Keats Shelley Memorial

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Writing is not easy, no matter what anyone has to say. Writing, good quality writing, is an art that takes practice, time and dedication. Before coming to Rome I had started a blog in March of this year and had been posting on it on a daily basis. I’d post creative pieces, pictures, drawings or recipes. Being in Rome for the first time with only two weeks to experience all that you possibly can can be difficult for any writer, simply finding the time when I wasn’t out and about exploring or when I wasn’t super tired was a challenge all it’s own. There was always some beckoning me to go out and see,hear,  touch, smell and taste.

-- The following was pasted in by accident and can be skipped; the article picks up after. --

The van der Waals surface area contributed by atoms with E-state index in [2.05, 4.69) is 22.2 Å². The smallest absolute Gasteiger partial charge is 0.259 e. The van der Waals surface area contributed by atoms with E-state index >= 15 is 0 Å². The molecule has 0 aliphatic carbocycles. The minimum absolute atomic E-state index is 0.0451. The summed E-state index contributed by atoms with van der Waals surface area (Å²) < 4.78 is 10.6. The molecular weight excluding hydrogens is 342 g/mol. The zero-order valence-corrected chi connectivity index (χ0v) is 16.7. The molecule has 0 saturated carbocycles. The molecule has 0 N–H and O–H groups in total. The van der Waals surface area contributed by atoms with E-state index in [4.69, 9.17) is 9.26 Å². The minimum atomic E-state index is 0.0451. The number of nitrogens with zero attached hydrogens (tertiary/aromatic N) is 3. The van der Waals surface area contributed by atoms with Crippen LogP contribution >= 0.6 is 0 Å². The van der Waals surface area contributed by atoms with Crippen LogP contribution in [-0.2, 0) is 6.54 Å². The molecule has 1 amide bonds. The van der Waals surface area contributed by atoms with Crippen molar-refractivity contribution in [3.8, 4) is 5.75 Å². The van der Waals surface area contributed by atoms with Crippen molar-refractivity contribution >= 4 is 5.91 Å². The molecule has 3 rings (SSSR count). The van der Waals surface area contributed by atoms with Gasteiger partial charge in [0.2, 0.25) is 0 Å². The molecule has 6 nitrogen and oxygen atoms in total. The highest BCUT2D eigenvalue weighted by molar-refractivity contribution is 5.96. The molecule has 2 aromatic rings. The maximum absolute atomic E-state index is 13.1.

Last Thursday, our class went to the Keats Shelley Memorial which is the apartment that both men lived in when they spent time in Rome. I had never read much of Keats or Shelley’s work prior to the assigned reading for class. Having been in their Roman home and after having learned about their history from a very passionate guide at the memorial, I’d like to read more of their work.